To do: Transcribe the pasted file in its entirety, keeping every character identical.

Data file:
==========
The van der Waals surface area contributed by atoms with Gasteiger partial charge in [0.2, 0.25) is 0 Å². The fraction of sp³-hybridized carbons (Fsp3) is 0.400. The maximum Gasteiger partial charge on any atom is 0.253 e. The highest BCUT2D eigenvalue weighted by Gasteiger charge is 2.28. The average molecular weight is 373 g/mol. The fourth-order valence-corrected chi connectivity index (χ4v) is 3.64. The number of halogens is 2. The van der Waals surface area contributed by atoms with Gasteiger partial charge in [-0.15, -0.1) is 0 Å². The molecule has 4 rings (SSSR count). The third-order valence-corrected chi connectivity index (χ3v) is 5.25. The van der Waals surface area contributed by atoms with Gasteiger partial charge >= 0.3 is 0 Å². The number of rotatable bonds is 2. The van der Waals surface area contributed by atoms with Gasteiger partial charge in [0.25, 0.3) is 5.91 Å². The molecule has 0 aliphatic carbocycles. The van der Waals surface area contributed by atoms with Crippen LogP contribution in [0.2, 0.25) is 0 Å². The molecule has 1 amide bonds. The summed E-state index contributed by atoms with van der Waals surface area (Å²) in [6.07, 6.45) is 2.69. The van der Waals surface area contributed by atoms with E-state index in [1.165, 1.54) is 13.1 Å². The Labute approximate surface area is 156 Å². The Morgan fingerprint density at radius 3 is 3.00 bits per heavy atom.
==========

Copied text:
The van der Waals surface area contributed by atoms with Gasteiger partial charge in [0.2, 0.25) is 0 Å². The fraction of sp³-hybridized carbons (Fsp3) is 0.400. The maximum Gasteiger partial charge on any atom is 0.253 e. The highest BCUT2D eigenvalue weighted by Gasteiger charge is 2.28. The average molecular weight is 373 g/mol. The fourth-order valence-corrected chi connectivity index (χ4v) is 3.64. The number of halogens is 2. The van der Waals surface area contributed by atoms with Gasteiger partial charge in [-0.15, -0.1) is 0 Å². The molecule has 4 rings (SSSR count). The third-order valence-corrected chi connectivity index (χ3v) is 5.25. The van der Waals surface area contributed by atoms with Gasteiger partial charge >= 0.3 is 0 Å². The number of rotatable bonds is 2. The van der Waals surface area contributed by atoms with Gasteiger partial charge in [0.25, 0.3) is 5.91 Å². The molecule has 0 aliphatic carbocycles. The van der Waals surface area contributed by atoms with Crippen LogP contribution in [0.2, 0.25) is 0 Å². The molecule has 1 amide bonds. The summed E-state index contributed by atoms with van der Waals surface area (Å²) in [6.07, 6.45) is 2.69. The van der Waals surface area contributed by atoms with E-state index in [1.165, 1.54) is 13.1 Å². The Labute approximate surface area is 156 Å². The Morgan fingerprint density at radius 3 is 3.00 bits per heavy atom.